Pineapple Facts


October 10, 2011

Pineapple Facts

Species: Ananas comosus

Family: Bromeliaceae

Common Names: Pineapple, Ananas, Nanas, Pina.

Related Species: Pina de Playon (Ananas bracteatus).

Distant affinity: Pingwing (Aechmea magdalenae), Pinguin (Bromelia pinguin), Pinuela (Karatas plumier).


What is the origin of the pineapple?

The pineapple is native to southern Brazil and Paraguay where wild relatives occur. It was spread by the Indians up through South and Central America to the West Indies before Columbus arrived. In 1493 Columbus found the fruit on the island of Guadaloupe and carried it back to Spain and it was spread around the world on sailing ships that carried it for protection against scurvy. The Spanish introduced it into the Philippines and may have taken it to Hawaii and Guam early in the 16th Century. The pineapple reached England in 1660 and began to be grown in greenhouses for its fruit around 1720. (CRFG)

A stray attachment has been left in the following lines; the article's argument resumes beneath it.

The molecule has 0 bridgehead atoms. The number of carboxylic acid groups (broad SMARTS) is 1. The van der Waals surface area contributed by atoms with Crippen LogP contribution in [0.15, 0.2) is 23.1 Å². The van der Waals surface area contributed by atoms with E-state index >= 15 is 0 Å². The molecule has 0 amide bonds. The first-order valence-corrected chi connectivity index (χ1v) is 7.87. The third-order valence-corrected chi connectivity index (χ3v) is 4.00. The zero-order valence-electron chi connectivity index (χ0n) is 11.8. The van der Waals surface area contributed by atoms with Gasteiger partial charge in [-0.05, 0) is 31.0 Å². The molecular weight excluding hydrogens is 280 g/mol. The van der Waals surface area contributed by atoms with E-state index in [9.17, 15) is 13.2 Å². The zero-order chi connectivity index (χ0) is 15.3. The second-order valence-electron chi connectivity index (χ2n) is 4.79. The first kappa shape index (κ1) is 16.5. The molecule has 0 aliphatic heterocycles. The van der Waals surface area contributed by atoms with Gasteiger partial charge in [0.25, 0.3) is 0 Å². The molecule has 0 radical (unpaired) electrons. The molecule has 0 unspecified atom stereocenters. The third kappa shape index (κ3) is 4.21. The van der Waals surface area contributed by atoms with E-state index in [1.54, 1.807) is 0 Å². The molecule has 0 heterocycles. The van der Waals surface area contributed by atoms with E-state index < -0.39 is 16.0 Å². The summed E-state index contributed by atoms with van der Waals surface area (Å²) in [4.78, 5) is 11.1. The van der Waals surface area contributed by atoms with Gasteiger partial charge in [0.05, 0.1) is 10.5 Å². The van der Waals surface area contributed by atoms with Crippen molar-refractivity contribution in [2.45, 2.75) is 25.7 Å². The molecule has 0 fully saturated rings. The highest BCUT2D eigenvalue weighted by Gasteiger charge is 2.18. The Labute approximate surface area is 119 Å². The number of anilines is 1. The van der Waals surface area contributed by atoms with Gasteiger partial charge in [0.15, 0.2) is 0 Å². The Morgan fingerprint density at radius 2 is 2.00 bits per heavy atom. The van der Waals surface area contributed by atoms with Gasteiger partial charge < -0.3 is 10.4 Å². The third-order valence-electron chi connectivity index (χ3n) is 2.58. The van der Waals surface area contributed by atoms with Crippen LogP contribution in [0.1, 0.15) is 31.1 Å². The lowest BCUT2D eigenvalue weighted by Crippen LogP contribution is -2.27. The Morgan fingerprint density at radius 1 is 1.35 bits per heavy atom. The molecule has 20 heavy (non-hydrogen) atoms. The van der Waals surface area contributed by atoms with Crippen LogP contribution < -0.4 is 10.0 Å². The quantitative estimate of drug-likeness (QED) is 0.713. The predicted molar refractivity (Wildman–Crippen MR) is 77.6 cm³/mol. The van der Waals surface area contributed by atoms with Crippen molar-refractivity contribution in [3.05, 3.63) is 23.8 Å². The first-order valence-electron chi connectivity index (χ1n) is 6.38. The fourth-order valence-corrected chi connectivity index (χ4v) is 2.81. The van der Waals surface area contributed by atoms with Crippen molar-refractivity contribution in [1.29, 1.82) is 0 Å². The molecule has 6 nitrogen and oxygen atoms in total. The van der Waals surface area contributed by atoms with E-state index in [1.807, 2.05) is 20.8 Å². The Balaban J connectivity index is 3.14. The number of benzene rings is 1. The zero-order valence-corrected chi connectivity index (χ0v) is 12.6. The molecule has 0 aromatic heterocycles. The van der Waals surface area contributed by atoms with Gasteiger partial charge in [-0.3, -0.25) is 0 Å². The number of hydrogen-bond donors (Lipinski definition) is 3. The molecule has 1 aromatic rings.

Where can pineapples be grown?

Pineapples can be grown anywhere that frost and freezing do not occur. Cold temperatures will affect the quality of the fruit. Intense sun can scorch the pineapple fruit. Relatively stable temperate areas are best suited for pineapple production. 4 Dominica’s farm is located in an area well suited to pineapple production with temperatures ranging from a low of 69 to a high of 85 degrees farenheight. There is also ample rain and sunshine every day of the year, producing a high quality, great tasting fruit.

What kind of fertilization is necessary in farming pineapples?

Nitrogen is an essential input for increasing fruit size and promoting fruit health. 4 Dominica is an entirely organic farm, using only inputs approved by the Soil Association, England’s leading organic certification and standards organization. To improve soil quality, organic compost is added as foliar spray or directly to the roots. In addition, 4 Dominica uses sustainable, regenerative farming techniques such as crop rotations and interplanting of leguminous, nitrogen producing crops. For more information on regenerative farming, visit the Rodale Institute.

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